I love this quote by Amy Dacyczyn of the Tightwad Gazette, “Frugality without creativity is deprivation.”  Isn’t that true? When money is tight or resources are simply unavailable, I rely on my creativity to devise substitutes for what I need. Without that fun creative twist, the situation feels miserable. But when I apply my creativity to the challenge, I find that it becomes an enjoyable game.

Chance (versus Fear of Risk)

Dr. Linus Pauling said that “The best way to have a good idea is to have a lot of ideas.” So true.

My mother, brother and I have our own version of this, “It’s a good idea, but it stinks.”  We say this when we want to encourage one another for thinking of an idea even while we realize that the idea is terrible.  To be creative, you have to be willing to risk mistakes or even failure. Our paradoxical saying was a way of being realistic while encouraging more creativity, “That idea wasn’t good, but keep on trying. One of them will work!”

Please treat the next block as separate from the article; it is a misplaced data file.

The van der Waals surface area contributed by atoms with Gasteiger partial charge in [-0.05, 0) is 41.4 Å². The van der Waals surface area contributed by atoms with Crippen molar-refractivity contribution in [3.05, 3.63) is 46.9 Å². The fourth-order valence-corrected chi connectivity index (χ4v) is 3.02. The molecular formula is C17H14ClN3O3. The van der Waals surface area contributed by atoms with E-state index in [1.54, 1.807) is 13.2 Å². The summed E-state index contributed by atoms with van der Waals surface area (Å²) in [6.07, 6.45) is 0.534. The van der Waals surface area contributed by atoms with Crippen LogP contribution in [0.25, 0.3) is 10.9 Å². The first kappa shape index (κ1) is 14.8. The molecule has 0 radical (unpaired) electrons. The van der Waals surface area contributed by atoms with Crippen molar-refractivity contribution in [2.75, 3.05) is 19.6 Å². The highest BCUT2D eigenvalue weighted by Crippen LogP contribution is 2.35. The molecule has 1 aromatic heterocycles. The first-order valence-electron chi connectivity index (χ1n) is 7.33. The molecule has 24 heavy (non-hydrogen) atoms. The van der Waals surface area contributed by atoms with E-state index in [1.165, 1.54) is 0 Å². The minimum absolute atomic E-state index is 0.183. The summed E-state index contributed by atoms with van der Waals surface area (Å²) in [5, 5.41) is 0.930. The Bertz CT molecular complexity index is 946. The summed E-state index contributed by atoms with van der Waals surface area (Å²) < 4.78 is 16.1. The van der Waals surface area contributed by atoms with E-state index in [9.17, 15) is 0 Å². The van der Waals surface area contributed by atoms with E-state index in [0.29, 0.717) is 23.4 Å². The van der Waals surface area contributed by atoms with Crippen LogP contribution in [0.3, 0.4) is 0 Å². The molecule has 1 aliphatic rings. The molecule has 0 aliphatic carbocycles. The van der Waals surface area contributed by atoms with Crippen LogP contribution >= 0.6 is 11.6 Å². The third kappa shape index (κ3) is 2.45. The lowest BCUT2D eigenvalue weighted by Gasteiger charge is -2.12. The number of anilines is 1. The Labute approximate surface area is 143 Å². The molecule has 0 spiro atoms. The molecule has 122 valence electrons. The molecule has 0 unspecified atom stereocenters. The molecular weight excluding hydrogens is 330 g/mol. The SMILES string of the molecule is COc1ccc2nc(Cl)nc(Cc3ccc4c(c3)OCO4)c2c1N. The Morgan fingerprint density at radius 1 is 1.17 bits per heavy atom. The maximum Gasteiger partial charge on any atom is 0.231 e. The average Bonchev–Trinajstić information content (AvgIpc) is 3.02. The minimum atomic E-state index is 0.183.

Silence vs. noise

I definitely must be intentional about silence since most public places now have music playing non-stop. Why does my own hand instinctively reach for the car radio to fill up the silence that would bless my mind with peace and room to think? Habit is the only answer. But I’m working to change that.

I’m now enjoying the first two laps of my morning walk in silence before I crank up the MP3 player. Although the music helps me keep a brisk pace and distracts me from the exercising itself, the silence offers a priceless gift.  I can think.

My thoughts are random – a mixture of prayers, complaints, thanksgivings, plans, and longings. Yet in the midst of the mental jumble, a new insight will pop out that helps me solve a problem or cope with a difficulty. I get ideas for repurposing thrift store finds and for writing blog posts. The silence is an important element for fostering creativity in my life.